nancy

Nancy Schwartz

You labor long and hard to get your marketing content right. We all do.

That’s why it’s so dismaying when I see errors like these in campaigns and updates from organizations like yours. It’s not from want of trying!

But the English language is tricky, with many words sounding alike. Errors like these three most-frequently-seen ones are easy to make. But they’ll tarnish your impact and reputation (especially if they surface more than just every once in a while).

Content Killers That Make the Grim Reaper Happy:

1. It’s vs. Its

  • Use it’s is a contraction of it is or it has.
    Example: It’s the story of overburdened foster care and child welfare systems…
  • Use its as a possessive; something belonging to it, the subject.
    Example: How does the HSUS accomplish its goals?

True confession: I used it’s instead of its 20 times in an English paper I wrote in 11th grade, and the teacher circled every single one of them in bold red pen. I’ll never forget this one!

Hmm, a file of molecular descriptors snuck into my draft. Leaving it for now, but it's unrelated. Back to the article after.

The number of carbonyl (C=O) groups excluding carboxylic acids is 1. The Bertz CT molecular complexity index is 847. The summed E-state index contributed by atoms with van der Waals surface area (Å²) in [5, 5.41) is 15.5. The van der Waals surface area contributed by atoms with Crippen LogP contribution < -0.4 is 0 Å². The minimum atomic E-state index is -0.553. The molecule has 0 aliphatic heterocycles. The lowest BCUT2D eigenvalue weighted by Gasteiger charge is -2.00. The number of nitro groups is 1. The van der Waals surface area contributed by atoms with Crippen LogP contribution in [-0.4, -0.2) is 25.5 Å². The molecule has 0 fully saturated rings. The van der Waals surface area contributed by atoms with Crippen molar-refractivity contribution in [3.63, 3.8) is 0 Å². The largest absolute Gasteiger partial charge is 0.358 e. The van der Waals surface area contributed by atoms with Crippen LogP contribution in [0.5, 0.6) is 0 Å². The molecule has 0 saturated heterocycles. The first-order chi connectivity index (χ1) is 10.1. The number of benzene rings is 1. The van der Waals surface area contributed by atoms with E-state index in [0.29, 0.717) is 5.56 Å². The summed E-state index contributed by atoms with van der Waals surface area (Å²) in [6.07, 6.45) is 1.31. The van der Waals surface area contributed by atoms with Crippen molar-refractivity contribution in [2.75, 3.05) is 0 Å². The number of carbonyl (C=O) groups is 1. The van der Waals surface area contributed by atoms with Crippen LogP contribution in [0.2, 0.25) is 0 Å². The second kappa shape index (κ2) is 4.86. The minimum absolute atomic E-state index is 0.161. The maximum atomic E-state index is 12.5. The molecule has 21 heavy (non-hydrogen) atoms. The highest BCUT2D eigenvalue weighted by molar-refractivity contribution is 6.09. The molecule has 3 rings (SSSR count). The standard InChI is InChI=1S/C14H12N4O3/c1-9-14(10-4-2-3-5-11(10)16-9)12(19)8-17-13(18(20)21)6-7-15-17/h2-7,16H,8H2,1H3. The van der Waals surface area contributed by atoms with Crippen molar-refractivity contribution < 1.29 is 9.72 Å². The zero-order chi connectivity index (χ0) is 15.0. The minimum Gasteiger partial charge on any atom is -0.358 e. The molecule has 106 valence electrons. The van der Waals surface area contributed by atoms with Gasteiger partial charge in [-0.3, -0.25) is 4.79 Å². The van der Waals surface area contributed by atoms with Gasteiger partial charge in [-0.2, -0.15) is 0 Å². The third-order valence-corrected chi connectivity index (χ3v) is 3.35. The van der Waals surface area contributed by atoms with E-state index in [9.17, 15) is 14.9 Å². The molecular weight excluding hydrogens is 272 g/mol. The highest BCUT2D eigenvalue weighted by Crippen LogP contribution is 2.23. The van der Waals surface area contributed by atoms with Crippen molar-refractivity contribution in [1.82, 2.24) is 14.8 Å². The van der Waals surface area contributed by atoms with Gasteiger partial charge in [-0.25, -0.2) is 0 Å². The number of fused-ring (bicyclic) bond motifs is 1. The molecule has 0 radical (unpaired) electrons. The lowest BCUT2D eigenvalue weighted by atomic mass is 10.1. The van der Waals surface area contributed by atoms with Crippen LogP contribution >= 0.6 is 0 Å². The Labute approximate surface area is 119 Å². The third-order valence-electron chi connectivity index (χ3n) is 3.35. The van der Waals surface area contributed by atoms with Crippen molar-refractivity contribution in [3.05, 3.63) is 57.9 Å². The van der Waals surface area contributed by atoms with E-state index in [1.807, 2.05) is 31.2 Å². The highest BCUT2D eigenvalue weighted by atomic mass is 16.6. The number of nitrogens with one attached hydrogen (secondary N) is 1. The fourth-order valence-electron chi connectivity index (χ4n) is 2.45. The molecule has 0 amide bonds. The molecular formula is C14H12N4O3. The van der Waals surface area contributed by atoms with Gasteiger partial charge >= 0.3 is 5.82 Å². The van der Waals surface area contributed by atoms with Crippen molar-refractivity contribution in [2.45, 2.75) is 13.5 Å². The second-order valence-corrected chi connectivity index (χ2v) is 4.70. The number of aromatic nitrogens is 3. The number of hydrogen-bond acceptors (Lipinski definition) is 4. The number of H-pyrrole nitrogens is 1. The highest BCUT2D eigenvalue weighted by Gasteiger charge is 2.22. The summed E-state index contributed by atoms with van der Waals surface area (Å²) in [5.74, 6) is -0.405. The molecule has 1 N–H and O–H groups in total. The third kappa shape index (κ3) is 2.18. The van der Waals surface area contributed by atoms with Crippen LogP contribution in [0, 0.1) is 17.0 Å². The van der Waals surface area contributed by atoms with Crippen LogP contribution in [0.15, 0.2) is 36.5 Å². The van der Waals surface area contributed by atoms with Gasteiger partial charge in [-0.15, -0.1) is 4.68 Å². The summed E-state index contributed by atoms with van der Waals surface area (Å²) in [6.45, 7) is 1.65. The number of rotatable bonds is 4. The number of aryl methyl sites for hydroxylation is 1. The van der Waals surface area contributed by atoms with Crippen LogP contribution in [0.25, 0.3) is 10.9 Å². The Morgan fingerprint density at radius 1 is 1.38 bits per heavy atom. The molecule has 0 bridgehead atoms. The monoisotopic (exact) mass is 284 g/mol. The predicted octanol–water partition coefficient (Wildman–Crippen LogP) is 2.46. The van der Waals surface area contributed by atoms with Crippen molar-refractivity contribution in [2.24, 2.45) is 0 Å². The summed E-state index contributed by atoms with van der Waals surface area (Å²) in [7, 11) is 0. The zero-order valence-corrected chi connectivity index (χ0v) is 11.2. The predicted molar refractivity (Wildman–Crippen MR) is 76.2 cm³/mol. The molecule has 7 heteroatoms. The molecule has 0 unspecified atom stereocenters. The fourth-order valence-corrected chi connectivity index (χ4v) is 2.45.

2. Affect vs. Effect

  • Use affect as a verb to indicate influence or change.
    Example: Rabies (Lyssavirus) is an infectious disease that affects the central nervous system in mammals.
  • Use effect as a noun to describe the impact A has on B.
    Example: The loss of these fish populations can have a negative effect on the marine ecosystem.

3. Their vs. They’re vs. There

  • Use their to describe something that belongs to them.
    Example: With such low wages, child care and preschool teachers often struggle to support their own families
  • Use they’re as a contraction of they are.
    Example: Child care workers still aren’t making what they’re worth.
  • Use there as a pronoun or as adverb showing where something is
    Example: There should be a law against that. (pronoun)
    Example: Start the petition over there.  (adverb)

Listen, we all make mistakes. But these are three of the most common, and the easiest to avoid because you’ve been reminded about them right here. If you hesitate a moment, look it up! You’ll be happy you did, and so will your boss.

Happy writing.

Published On: June 25, 2015|Categories: Nonprofit Communications, Nonprofit Writing|

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